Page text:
Maps and charts hold immense historical and research value, helping to visualise an area’s development over time. When placed in their proper historical context, maps and charts reveal much about the mind-sets and preoccupations of their creators, thus providing a glimpse into how they understood the world around them.
The National Library and the National Archives of Singapore have an extensive collection of current and historical maps. The National Library’s physical map collection is accessible from Level 11 of the Lee Kong Chian Reference Library. Some of our older maps, such as those of the David Parry Southeast Asian Map Collection, have been digitised and can be accessed for free through our BookSG online platform. Most maps from the National Archives’ Collection are also digitised and are available for viewing through the Archives Online and Spatial Discovery websites. This guide will explain how to access the Library and Archives’ map collections.
Locating physical map collections using the NLB Catalogue
The physical maps in the National Library’s collection can only accessed through the NLB Catalogue. While many older maps can be found on BookSG, most of the physical maps in our collection have not been digitised. To locate maps on the NLB Catalogue, simply follow the steps below.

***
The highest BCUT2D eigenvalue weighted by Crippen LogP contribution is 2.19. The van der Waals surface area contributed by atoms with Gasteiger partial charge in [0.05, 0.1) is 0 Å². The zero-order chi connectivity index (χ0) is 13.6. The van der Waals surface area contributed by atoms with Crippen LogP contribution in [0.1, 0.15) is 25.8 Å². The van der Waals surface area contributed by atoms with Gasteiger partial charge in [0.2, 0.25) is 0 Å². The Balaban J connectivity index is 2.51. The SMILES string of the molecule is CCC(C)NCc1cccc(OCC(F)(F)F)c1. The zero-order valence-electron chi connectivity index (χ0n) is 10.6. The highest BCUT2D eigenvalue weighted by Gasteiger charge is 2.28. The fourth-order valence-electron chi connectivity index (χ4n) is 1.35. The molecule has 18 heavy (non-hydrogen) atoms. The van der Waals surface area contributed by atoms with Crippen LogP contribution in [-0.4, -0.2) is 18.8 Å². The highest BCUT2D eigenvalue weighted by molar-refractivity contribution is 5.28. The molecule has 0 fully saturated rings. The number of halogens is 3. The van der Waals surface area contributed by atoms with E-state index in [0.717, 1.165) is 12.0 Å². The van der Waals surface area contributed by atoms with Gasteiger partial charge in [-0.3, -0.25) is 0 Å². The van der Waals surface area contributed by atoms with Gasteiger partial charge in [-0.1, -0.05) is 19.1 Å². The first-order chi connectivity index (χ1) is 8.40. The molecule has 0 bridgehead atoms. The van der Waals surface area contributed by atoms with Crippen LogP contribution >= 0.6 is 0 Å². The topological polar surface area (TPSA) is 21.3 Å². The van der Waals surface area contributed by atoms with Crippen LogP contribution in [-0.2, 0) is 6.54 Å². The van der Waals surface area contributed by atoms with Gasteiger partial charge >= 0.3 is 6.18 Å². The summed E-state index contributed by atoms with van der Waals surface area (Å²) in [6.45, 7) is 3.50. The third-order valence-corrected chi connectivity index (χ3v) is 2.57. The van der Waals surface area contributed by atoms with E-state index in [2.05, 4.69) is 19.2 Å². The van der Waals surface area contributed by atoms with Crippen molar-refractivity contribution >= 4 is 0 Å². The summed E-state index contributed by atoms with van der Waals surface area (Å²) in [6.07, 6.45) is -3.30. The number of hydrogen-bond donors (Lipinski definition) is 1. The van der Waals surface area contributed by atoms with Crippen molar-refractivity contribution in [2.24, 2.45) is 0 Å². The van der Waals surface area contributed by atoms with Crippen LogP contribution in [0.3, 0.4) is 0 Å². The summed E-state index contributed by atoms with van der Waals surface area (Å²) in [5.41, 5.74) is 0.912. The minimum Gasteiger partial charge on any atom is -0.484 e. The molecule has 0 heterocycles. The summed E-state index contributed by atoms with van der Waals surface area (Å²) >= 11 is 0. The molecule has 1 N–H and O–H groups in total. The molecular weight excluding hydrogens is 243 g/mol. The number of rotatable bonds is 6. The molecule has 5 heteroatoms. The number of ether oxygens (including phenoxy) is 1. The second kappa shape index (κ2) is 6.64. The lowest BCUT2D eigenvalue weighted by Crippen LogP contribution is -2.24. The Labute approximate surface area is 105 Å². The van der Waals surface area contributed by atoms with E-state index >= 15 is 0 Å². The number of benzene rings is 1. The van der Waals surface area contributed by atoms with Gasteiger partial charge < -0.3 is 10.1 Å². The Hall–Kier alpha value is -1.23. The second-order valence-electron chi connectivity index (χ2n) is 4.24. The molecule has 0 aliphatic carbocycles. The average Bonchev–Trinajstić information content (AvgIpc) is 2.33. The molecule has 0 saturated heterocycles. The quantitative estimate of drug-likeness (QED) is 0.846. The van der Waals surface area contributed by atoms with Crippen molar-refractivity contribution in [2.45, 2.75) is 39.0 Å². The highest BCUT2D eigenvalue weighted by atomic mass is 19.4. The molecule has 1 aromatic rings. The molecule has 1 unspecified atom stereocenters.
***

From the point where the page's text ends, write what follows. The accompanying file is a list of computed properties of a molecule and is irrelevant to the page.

Step 1: Click on the Advanced Search on the NLB Catalogue homepage. This is found on the bottom right corner of the search bar.
Step 2: Using the Anywhere filter, type in ‘Singapore’ to limit your search to materials from Singapore. Under Material Type, scroll down and select Map Collection.
At this stage, you can click Search to browse all available maps on the NLB Catalogue. However, if you have a specific subject in mind, you can narrow down your search using the Title and Author filter. You may also narrow your search by year or by language.